Published on November 23rd, 20152
Expat Creativity: Devising Substitutes for Traditional Holiday Eats
Living in foreign lands now for more than 4 continuous years, I’ve obviously celebrated many holidays without benefit of the full array of traditional eats normally enjoyed on such occasions in my native land. Especially so when it comes to the traditional fare of a U.S. Thanksgiving dinner. It’s often been quite the challenge to unearth even a facsimile of the ubiquitous turkey, dressing, cranberries and pumpkin pie.
Indeed, two years ago I was scheduled to be aloft en route from Thailand to Myanmar on Thanksgiving Day, so… the best I could come up with was to board my morning flight toting a somewhat soggy turkey sandwich purchased at “Subway” in Bangkok the day before. As we hovered at 30,000 feet, leastwise I had a (o.k. utterly pathetic, but nonetheless) smidge of “Thanksgiving” to chow down on in lieu of the Pad Thai noodles proffered for my in-flight meal.
Come to think of it, I seem to have been “en route” to someplace most every Thanksgiving since 2011 – 3 years ago I was apparently on an overnight bus in Vietnam slurping pho at a rest stop.
And the year before, though stationary – alas my Thanksgiving dinner was arguably the worst yet: fast food at my laptop in Ho Chi Minh City, as I struggled with yet another CELTA teaching assignment.
Ah but the good news is that this year I’ll be tuckin’ into a true-blue U.S. of A. turkey dinner with all the trimmings (a family-style dinner served at a local gringo restaurant here in Cuenca). We’ll enjoy all the usual Thanksgiving fare – save for the one particular item that nobody here in Ecuador seems to be able to lay hands on. Two words:
Actually, I did manage to unearth two cans of the “jellied” variety at the gringo supermarket here in Cuenca last year (though alas, I checked yesterday and found nary a single can on the shelves). Fortunately, I’ve been hoarding my two precious cans of the jellied variety all year, and have benevolently offered to donate them both to the restaurant so that each of us can at least have a dab of cranberries.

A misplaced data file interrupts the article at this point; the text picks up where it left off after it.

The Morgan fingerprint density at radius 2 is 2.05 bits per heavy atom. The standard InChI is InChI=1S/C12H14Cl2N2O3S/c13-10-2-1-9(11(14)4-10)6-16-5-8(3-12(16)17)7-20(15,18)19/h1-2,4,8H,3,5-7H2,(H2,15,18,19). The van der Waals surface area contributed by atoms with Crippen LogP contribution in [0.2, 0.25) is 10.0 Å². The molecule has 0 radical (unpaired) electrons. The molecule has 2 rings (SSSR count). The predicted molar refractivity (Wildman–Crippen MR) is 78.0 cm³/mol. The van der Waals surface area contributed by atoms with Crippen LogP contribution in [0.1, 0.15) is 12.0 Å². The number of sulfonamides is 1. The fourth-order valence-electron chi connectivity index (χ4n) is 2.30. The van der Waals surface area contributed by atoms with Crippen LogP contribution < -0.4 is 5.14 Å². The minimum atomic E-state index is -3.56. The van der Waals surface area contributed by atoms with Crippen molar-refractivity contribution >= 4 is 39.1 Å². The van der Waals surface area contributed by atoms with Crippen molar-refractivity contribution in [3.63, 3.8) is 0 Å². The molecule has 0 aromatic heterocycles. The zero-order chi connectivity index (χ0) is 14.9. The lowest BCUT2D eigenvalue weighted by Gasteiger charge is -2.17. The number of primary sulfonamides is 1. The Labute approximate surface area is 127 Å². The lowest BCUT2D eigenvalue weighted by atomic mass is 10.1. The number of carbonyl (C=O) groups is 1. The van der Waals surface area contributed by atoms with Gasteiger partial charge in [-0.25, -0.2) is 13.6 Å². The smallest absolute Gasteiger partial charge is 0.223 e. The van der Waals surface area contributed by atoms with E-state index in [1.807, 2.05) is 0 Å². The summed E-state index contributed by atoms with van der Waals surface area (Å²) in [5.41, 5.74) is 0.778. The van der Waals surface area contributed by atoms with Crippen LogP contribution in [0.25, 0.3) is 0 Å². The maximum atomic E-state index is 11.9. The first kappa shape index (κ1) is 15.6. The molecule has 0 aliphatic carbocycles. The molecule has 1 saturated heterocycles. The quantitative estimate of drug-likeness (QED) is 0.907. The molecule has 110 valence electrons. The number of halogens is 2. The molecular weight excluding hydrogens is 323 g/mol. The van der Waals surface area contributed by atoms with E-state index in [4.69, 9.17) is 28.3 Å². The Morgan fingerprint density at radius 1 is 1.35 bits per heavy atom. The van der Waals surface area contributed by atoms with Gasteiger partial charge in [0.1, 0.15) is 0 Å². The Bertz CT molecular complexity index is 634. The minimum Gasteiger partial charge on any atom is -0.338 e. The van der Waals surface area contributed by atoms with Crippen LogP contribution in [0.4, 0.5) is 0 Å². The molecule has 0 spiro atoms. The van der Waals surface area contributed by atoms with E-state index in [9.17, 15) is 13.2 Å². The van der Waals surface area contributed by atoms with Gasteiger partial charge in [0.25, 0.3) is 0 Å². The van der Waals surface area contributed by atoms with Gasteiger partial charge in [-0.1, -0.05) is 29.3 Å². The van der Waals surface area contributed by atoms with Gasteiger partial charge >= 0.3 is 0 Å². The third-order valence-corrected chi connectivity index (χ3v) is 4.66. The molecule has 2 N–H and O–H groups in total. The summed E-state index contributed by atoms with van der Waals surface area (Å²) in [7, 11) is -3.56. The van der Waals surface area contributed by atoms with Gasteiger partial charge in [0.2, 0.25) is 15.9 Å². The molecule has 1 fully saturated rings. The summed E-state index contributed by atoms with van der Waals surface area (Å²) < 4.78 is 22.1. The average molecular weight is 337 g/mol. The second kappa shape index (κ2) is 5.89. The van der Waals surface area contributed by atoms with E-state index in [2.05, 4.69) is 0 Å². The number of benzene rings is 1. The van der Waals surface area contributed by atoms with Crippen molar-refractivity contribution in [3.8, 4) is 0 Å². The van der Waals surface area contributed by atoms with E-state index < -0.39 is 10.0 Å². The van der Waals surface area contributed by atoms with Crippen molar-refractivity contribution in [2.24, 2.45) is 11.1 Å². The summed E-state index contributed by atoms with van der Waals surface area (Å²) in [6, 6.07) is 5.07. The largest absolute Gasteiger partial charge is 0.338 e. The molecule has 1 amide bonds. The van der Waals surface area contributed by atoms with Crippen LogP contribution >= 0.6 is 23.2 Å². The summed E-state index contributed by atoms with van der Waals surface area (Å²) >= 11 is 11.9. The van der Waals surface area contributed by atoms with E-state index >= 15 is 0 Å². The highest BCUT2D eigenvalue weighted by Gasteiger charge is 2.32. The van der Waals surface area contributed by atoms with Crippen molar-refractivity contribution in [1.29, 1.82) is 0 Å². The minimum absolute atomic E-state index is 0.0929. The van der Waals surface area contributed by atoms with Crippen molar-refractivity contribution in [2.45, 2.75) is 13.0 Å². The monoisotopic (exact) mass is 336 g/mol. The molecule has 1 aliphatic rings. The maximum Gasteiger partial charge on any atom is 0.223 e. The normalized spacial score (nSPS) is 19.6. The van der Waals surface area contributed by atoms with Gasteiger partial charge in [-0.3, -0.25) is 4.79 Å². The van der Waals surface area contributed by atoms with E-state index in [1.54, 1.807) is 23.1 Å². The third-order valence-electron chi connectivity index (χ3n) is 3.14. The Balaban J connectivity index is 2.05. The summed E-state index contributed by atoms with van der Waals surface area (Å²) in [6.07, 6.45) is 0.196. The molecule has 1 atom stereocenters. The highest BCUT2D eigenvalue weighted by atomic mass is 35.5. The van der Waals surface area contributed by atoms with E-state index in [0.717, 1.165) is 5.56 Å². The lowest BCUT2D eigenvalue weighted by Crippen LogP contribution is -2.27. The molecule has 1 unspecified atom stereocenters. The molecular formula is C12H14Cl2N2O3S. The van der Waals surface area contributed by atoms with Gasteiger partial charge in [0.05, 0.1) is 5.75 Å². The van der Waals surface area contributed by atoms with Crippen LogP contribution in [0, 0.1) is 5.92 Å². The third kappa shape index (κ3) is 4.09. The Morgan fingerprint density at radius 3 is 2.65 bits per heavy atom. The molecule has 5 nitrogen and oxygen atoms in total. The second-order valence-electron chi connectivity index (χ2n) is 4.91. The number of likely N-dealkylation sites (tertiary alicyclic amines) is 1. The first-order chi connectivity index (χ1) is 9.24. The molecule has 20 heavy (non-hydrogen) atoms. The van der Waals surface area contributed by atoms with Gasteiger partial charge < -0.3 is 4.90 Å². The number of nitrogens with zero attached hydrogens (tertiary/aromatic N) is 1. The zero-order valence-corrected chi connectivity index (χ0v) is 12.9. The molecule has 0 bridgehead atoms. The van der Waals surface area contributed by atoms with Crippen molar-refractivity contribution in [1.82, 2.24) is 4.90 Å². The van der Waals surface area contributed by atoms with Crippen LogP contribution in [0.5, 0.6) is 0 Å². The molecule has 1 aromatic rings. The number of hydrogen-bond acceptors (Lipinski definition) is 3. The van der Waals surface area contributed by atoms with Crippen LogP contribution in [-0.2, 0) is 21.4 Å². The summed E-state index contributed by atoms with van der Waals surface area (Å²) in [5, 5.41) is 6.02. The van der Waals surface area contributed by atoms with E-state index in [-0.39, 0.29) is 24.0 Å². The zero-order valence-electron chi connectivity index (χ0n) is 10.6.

The truth is, I’ve never liked the jellied version, and much prefer my Turkey-day cranberries made with whole berries, not the bland “jello” variety. But apparently fresh cranberries are another elusive here amid these towering Andes mountains, and the only option is dried cranberries.
Thus I became hell-bent on a new culinary mission. A courageous mission to somehow whip up a reasonable facsimile of my childhood whole-berry cranberry sauce – using dried árandanos (cranberries).
Armed with the following ingredients:
…along with this recipe which I gleaned from some obscure online cooking forum:
2 cups water or preferably cranberry juice or pomegranate-cranberry juice mix
2 t. cornstarch
1/4 cup brown sugar
1 1/2 cups dried cranberries
1 cup orange marmalade
1 cup chopped orange sections (not mandarin orange), peel and pith removed
1 T. grated orange peel
1/4 t. grated fresh ginger
pinch of ground allspice
Whisk together cranberry juice, cornstarch and brown sugar in a medium saucepan; bring to a simmer over medium low heat; cook for five minutes, whisking occasionally, until mixture is reduced by one third. Stir in dried cranberries.
Reduce heat to low and continue cooking for another 8-10 minutes or until cranberries are slighty re-hydrated. Stir in orange marmalade, chopped orange, grated orange peel, ginger and allspice. Remove from heat.
Chill before serving. *You can add more sugar if it’s not sweet enough and/or stir in some chopped toasted pecans or walnuts for variety
…I was determined to concoct a tasty clone of my favored chunky whole cranberry sauce this Thanksgiving. I mean, how hard could it be?
I wasn’t sure I’d be able to find cornstarch (nor truth-be-told, did I have the heart to search for it) but surely a bit of flour would work to thicken. I also wasn’t sure if I could lay my hands on allspice, but I did (by some miracle) happen to have ground nutmeg which is similar, no? Oh and while I couldn’t find orange marmalade, I opted for “mora” (blackberry) instead (which I thought might be even tastier). In any case, I was game to give the recipe a try.
And the result? Ta-daaa!
Cobbling it all together was actually quick and easy. And once cooled, the consistency is very close to what I remember dumping out of a can in the U.S. The taste too, proved yummerishes – tart enough to impersonate fresh cranberries, yet just sweet enough to my liking.
In short, hot-diggity – yet another success in creatively adapting to life as an expat!
all my family and friends in the U.S.A.!